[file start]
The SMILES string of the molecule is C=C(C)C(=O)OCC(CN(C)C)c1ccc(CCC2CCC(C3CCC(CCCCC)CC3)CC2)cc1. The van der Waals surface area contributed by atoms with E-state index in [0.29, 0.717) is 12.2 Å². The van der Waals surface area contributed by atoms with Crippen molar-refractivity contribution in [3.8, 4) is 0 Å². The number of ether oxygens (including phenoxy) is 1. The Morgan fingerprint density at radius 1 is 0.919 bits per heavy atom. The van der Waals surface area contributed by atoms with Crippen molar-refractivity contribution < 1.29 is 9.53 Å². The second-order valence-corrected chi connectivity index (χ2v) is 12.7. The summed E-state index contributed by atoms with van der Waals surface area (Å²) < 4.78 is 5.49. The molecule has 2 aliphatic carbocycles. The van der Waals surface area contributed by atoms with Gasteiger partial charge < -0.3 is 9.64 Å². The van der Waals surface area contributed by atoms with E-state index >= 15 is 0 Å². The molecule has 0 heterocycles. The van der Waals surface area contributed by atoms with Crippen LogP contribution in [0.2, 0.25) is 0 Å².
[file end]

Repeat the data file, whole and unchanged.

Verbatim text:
The SMILES string of the molecule is C=C(C)C(=O)OCC(CN(C)C)c1ccc(CCC2CCC(C3CCC(CCCCC)CC3)CC2)cc1. The van der Waals surface area contributed by atoms with E-state index in [0.29, 0.717) is 12.2 Å². The van der Waals surface area contributed by atoms with Crippen molar-refractivity contribution in [3.8, 4) is 0 Å². The number of ether oxygens (including phenoxy) is 1. The Morgan fingerprint density at radius 1 is 0.919 bits per heavy atom. The van der Waals surface area contributed by atoms with Crippen molar-refractivity contribution < 1.29 is 9.53 Å². The second-order valence-corrected chi connectivity index (χ2v) is 12.7. The summed E-state index contributed by atoms with van der Waals surface area (Å²) < 4.78 is 5.49. The molecule has 2 aliphatic carbocycles. The van der Waals surface area contributed by atoms with Gasteiger partial charge < -0.3 is 9.64 Å². The van der Waals surface area contributed by atoms with E-state index >= 15 is 0 Å². The molecule has 0 heterocycles. The van der Waals surface area contributed by atoms with Crippen LogP contribution in [0.2, 0.25) is 0 Å².